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The New Credit Card Regulatory Landscape
The New Credit Card Regulatory Landscape
The New Credit Card Regulatory Landscape
The New Credit Card Regulatory Landscape
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The New Credit Card Regulatory Landscape

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  • 1. B Y M A R K W. M C M I L L I A N, C B A , C I A , C R C M What happened? ONL A SHORT TIME AGO, CREDIT CARD Y ing” or “up-selling.” The rule also brought us the notorious National Do Not Call Registry, which has continued to receive substantial media and political coverage. Unfortu- nately for credit card issuers who have been in the business lending was not of extraordinary concern to regulators, leg- of telemarketing or cross-selling, the news media and politi- islators, or community activists. Fair lending and predatory cians trumpeted the National Do Not Call Registry as the lending scrutiny, for example, was reserved for mortgage long-awaited respite from all telemarketing calls. Few of lending. While the fair lending focus still largely remains these “trumpeters” chose to become familiar with the TSR’s on mortgage lending due to the availability of Home Mort- exemptions for established business relationships, charitable gage Disclosure Act (HMDA) data, credit card lenders have organizations, and political contribution solicitations. Be- experienced increased oversight by all parties of their fair cause of the resulting confusion and misinformation, call lending activities. Due to recent Reg. B amendments, credit center volume and complaints from customers, as well as card lenders may now choose to obtain race/sex data from placements on companies’ own do-not-call lists, increased. credit card applicants for fair lending testing purposes. Most To further complicate matters, the FTC and FCC did not (if not all) card issuers have elected not to collect such data provide reasonable implementation time for the new TSR and to maintain the status quo. However, the increased disclosure requirements, as the revised disclosures became focus on fair lending in the card industry in one example effective April 1, 2003. of reorganization in the regulatory landscape. L It would take volumes (and several days’ reading time) ess visible, but equally important, are provisions to detail the myriad regulatory requirements applicable to of the new Telemarketing Sales Rule that included credit card lenders. Accordingly, this article will focus on new restrictions on the use of automatic dialers regulatory and environmental changes that affect the card and abandoned calls as well as caller identification industry and card compliance. requirements. As credit card compliance professionals, what challenges Following closely behind the new Telemarketing Sales and opportunities face us today? Rule requirements were new Reg. B mandates. In March Since 2002, credit card issuers have faced mounting 2003, the Federal Reserve revised Reg. B to establish new federal and state legislation, especially in privacy, data record retention requirements for prescreened credit solici- protection, and telemarketing. To compound matters, new tations. These requirements became effective April 15, 2003, requirements were layered upon existing federal laws, which with a mandatory compliance date of April 15, 2004. A 25- include Truth in Lending (Reg. Z); Equal Credit Opportu- month retention period (12 months for business credit) was MASTERFILE / BRANDX / BONOTOM STUDIO nity Act (Reg. B); Fair Credit Reporting Act (FCRA); and established for prescreened application text, lists of criteria state consumer, debt collection, tax, and other laws. State the creditor used to select potential recipients of the solicita- regulatory mandates continue to be particularly difficult to tion, and any correspondence (e.g., letters, e-mail, or faxes) manage because of the lack of uniformity and the difficulties related to complaints about the solicitation. Lenders are now of keeping abreast of new or changed requirements. required to retain correspondence related to complaints on In December 2002 we began our journey through the prescreened solicitations in a way that provides reasonable changing regulatory landscape by welcoming the new (and accessibility to examiners. improved?) Telemarketing Sales Rule (TSR). The new TSR The final rule amending Reg. B also retained the prohibi- spawned “expressed informed consent” and broadened the tion against inquiring about or noting applicant characteristics regulatory requirements to include inbound call “cross-sell- for nonmortgage credit transactions while creating an excep- The New Credit Card 6 JULY | AUGUST 2004 ABA Bank Compliance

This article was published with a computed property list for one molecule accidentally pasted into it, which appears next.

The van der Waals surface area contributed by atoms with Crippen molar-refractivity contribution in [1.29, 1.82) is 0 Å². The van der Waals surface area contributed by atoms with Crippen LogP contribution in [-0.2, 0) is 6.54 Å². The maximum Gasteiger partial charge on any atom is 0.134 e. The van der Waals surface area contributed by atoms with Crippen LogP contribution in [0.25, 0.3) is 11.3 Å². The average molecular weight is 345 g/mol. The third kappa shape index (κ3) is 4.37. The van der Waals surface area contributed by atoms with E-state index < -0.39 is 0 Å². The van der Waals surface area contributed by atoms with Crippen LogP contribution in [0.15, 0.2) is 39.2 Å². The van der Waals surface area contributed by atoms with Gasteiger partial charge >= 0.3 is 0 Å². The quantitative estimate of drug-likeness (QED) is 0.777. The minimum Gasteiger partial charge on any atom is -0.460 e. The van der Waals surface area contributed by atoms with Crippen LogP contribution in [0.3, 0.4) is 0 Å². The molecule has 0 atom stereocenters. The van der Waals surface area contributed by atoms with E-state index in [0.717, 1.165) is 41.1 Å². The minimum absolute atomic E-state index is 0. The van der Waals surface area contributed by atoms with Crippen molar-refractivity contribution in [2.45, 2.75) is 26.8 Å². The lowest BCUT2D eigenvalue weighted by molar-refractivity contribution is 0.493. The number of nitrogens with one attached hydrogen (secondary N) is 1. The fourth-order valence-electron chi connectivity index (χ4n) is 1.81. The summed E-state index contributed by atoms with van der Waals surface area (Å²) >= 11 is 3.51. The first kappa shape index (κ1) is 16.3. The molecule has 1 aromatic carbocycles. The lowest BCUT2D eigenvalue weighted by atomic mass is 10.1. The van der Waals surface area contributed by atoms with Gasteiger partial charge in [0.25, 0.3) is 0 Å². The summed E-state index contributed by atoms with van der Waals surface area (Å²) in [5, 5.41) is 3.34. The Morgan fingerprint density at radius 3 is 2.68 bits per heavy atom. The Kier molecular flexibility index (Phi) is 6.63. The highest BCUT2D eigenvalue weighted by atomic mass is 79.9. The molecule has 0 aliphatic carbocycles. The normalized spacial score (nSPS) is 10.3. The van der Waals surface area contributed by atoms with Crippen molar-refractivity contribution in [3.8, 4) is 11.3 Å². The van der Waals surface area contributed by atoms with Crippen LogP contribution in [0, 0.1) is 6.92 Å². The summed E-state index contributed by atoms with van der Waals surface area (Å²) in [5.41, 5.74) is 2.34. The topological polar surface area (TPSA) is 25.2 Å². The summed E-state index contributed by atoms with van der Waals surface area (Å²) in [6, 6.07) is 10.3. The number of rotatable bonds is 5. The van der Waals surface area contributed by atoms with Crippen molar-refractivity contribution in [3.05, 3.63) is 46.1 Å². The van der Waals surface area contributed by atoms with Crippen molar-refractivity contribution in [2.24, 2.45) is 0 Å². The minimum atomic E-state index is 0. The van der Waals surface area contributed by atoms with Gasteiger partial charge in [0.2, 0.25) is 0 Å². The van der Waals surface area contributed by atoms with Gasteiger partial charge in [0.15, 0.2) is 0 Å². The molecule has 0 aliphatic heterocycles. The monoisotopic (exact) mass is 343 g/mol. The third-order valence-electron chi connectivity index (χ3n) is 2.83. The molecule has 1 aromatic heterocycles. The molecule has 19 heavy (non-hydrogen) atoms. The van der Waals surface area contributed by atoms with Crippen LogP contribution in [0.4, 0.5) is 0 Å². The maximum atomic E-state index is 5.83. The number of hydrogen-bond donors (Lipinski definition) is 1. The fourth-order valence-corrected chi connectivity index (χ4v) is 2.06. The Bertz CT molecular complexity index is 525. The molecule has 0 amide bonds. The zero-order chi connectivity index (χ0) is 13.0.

• 2. Regulatory Landscape ABA Bank Compliance JULY | AUGUST 2004 7